The Goblin Emperor by Katherine Addison

The Goblin Emperor by Katherine Addison
Published in 2014 by Tor Books.

Links: Goodreads.

Source: purchased (paperback).

Genre: high fantasy.

My rating:

The youngest, half-goblin son of the Emperor has lived his entire life in exile, distant from the Imperial Court and the deadly intrigue that suffuses it. But when his father and three sons in line for the throne are killed in an “accident,” he has no choice but to take his place as the only surviving rightful heir.

Entirely unschooled in the art of court politics, he has no friends, no advisors, and the sure knowledge that whoever assassinated his father and brothers could make an attempt on his life at any moment.

Surrounded by sycophants eager to curry favor with the naïve new emperor, and overwhelmed by the burdens of his new life, he can trust nobody. Amid the swirl of plots to depose him, offers of arranged marriages, and the specter of the unknown conspirators who lurk in the shadows, he must quickly adjust to life as the Goblin Emperor. All the while, he is alone, and trying to find even a single friend… and hoping for the possibility of romance, yet also vigilant against the unseen enemies that threaten him, lest he lose his throne – or his life.


I’ve had The Goblin Emperor on my to-be-read list for a while now and I finally decided to give it a go, partly because I included it on my Summer TBR list and I like crossing things off lists. It makes me very, very happy that it is a standalone novel and that reading it doesn’t mean I’m in for six more 500-page books. (I’m slightly disillusioned by series these days, *sigh*.)

I usually start with the good things in a book because it’s just more optimistic, but here I’ll go with the bad first because the good definitely wins (which I totally mistyped weens right now) over the bad. So. The bad things.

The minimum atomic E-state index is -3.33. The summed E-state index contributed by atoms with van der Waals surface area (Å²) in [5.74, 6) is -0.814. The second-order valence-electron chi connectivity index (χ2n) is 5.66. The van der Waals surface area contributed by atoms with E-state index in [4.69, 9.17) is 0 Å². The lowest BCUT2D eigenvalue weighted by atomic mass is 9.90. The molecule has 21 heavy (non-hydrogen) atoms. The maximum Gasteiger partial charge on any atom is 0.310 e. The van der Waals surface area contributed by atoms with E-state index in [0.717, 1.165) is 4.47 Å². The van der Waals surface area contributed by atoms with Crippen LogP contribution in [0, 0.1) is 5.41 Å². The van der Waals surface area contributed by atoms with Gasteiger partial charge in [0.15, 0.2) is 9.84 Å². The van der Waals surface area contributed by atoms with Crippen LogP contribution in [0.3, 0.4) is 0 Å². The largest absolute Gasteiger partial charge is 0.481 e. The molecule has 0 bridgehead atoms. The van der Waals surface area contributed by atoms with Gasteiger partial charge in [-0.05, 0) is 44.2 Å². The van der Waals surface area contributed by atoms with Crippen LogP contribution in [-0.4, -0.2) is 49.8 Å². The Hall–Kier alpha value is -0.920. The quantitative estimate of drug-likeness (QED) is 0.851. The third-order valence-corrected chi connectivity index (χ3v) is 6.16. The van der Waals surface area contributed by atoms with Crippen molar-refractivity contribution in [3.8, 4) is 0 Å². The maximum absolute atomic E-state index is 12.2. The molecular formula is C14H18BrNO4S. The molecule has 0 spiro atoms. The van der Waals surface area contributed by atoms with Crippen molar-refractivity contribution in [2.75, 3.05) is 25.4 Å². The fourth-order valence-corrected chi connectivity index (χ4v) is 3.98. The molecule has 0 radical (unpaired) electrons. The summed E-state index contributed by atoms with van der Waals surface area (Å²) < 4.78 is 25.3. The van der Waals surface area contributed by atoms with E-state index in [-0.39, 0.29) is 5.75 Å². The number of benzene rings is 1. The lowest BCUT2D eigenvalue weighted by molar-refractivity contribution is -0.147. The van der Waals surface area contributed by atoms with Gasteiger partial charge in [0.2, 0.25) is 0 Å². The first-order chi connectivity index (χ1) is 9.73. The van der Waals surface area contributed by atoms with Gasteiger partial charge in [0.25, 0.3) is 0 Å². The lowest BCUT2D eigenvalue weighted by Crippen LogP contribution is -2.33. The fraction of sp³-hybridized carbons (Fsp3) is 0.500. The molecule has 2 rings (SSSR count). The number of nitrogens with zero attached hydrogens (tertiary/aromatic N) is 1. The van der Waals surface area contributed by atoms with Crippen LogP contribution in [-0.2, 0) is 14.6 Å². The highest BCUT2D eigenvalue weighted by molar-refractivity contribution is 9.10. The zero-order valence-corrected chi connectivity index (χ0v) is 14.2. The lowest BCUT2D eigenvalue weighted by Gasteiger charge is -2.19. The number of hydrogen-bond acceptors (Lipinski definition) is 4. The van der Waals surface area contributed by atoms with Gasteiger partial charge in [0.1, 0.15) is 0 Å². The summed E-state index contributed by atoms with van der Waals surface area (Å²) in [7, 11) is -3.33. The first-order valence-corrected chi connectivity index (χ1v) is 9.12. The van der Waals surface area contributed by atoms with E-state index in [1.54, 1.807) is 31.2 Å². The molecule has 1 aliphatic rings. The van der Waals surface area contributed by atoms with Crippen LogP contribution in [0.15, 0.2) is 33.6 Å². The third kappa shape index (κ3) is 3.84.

I pity the poor audiobook narrator. Look, I know it’s a fantasy world so the author has the right to do anything she wants, but the names (both character and place names) were so hard to keep track of. I have to say that my paperback version included a pronunciation guide and a list of weird expressions at the end, but I didn’t find it until I had already finished the book because I have this irrational fear of paging through to the end of the book (*whispers* I hate spoilers). So I never check if there’s a guide like that at the end.

It’s not just that the names were difficult to pronounce – each character is called about four different names, depending on the social situation, their place in a family, function at court, and also gender. It was very confusing but I kind of got used to it by the end.

The other thing that I have to say is that if you dislike courtly/political intrigue, this might not be the book for you. It took me a while to really get into the story because all the relations were so bewildering and convoluted, but then that’s exactly the point: Maia, the main character, is thrown into this horrible situation where he’s expected to run a nation with zero experience. So the confusion I felt was probably nothing compared to what he felt at being thrust into this role.

And that’s it. Everything else was really, really well done. You can see that these two points didn’t bother me all that much – I only removed half a heart/star. :)